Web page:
In People v La Ruffa (34 N.Y.2d 242), the Court of Appeals held that a plea of guilty, entered knowingly and intelligently, constitutes a waiver of the right not to be twice subjected to the risk of punishment for the same offense. It is clear that a plea of guilty negotiated during plea bargaining waives such fundamental constitutional rights as the privilege against compulsory self incrimination guaranteed by the Fifth Amendment (Boykin v Alabama, 395 U.S. 238), and the right to a trial by jury as guaranteed by the Sixth Amendment. (McCarthy v United States, 394 U.S. 459.)Summary of this case from People v. Wei Chen
Argued March 26, 1974
Decided May 9, 1974
Appeal from the Appellate Division of the Supreme Court in the Second Judicial Department, DOMINIC S. RINALDI, J.
Robert B. Haynes and William E. Hellerstein for appellant.
Eugene Gold, District Attorney ( Roger Bennet Adler of counsel), for respondent.
The defendant was indicted in 1952 for murder in the first degree, then a capital offense. After a jury trial, he was convicted of murder in the second degree and on October 9, 1952, he was sentenced to an indeterminate term of imprisonment with a minimum of 35 years and a maximum of life. The judgment of conviction was subsequently overturned on appeal to the Appellate Division and a new trial was ordered. ( People v. La Ruffa, 2 A.D.2d 765.)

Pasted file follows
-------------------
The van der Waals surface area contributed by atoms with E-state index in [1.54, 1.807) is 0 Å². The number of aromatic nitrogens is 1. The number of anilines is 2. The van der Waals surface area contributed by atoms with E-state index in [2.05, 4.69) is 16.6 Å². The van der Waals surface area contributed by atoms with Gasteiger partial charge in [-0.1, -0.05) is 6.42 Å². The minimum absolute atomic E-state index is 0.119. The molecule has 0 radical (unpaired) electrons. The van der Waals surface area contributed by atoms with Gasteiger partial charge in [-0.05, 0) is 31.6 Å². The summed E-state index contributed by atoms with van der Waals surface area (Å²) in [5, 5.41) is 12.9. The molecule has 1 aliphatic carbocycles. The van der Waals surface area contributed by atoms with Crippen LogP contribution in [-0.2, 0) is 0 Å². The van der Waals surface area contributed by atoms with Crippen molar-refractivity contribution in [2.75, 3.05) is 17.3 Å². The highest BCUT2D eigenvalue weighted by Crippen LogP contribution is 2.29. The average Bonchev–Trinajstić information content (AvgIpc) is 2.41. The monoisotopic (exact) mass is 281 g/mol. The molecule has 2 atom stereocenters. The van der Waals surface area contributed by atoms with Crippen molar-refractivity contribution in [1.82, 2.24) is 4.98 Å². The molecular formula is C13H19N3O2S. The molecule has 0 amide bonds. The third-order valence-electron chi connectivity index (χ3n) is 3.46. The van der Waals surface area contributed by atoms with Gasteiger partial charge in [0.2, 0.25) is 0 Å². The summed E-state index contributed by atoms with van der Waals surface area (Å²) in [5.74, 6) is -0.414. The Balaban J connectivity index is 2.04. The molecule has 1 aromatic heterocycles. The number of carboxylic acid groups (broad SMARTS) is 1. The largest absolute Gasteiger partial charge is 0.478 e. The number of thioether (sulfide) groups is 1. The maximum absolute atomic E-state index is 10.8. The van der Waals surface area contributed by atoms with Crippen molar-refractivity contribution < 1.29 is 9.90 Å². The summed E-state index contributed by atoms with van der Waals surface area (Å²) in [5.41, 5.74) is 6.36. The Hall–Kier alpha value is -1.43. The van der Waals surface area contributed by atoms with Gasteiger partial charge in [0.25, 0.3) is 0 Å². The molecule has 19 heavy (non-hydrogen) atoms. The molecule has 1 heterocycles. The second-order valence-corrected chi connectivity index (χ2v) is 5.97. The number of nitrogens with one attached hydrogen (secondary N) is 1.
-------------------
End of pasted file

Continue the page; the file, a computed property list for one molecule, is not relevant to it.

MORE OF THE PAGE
In February, 1957, defendant was retried on the original indictment charging him with murder in the first degree. After the defense had rested and before summations had been presented to the jury, the defendant, with advice of counsel, requested leave of the court to withdraw his plea of not guilty and to plead guilty to murder in the second degree, in satisfaction of the indictment. The People recommended acceptance of the plea and the defendant was then permitted to plead guilty to murder in the second degree, a noncapital crime. At sentencing on April 4, 1957, the defendant moved pro se to withdraw his plea claiming that he had been in a "bad state of mind" when the plea was entered. That motion was denied and the court again imposed an indeterminate sentence of imprisonment of 35 years to life. No appeal was taken from the second judgment of conviction.